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GT Supply Chain Insights 2012 survey US


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GT Supply Chain Insights 2012 survey US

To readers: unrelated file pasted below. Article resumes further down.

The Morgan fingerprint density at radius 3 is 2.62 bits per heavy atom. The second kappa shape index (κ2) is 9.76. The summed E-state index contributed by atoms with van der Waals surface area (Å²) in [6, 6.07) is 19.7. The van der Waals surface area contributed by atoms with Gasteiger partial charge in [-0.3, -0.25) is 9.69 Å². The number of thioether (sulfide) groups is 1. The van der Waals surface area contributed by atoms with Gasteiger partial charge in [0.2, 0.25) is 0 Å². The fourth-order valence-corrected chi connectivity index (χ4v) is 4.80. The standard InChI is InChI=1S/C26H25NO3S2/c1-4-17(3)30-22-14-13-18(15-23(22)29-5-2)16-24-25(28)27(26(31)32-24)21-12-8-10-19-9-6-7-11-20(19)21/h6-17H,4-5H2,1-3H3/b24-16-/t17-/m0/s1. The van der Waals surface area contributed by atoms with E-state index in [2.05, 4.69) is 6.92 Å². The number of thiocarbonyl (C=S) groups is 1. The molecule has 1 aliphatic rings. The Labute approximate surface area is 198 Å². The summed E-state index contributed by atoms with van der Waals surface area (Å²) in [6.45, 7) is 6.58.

1. 1. Supply Chain InsightsGrant Thornton Consumer and Industrial Products practice Part 1 of 3 — August 2012Nearshoring: Then and now Over the past decade, international High fuel prices, rising transportationEach year, Grant Thornton LLP collaborates withWorld Trade 100 magazine on a series of three sourcing has come to take up an extremely costs and longer transit times initiallysurveys concerning the supply chain. These surveys large portion of the supply chain for drove this surge in nearshoring, whichare intended to provide a snapshot of issues and U.S. companies. The ubiquity of “made began in 2008 and has continuedopportunities in the supply chain industry. We hopethat this 2012 survey (part 1 of 3), along with insights in China” products and call centers in unabated. While nearshoring doesn’tfrom Grant Thornton’s supply chain professionals, helps Bangalore speaks for itself. But it doesn’t necessarily overcome all the challengesinform your sourcing and supply chain decision-making. tell the whole story. In fact, there is a rising of dealing with international suppliers tide of manufacturers and distributors — since distance, language, culture and moving sourcing closer to home. Consider time zones may still be problematic — the outrage over U.S. Olympic athletes the greater proximity allows for more wearing uniforms made in China. This is flexibility to align with suppliers. emblematic of a growing pressure to bring Grant Thornton LLP’s 2012 Supply sourcing back to the United States or, at Chain Insights survey, conducted in the very least, to more proximate locations partnership with World Trade 100 such as Canada and Central America. magazine, highlights the expectations of manufacturers and supply chain professionals for the coming year, and the issues that are most on their minds. continued> Over the past decade, international sourcing has come to take up an extremely large portion of the supply chain for U.S. companies.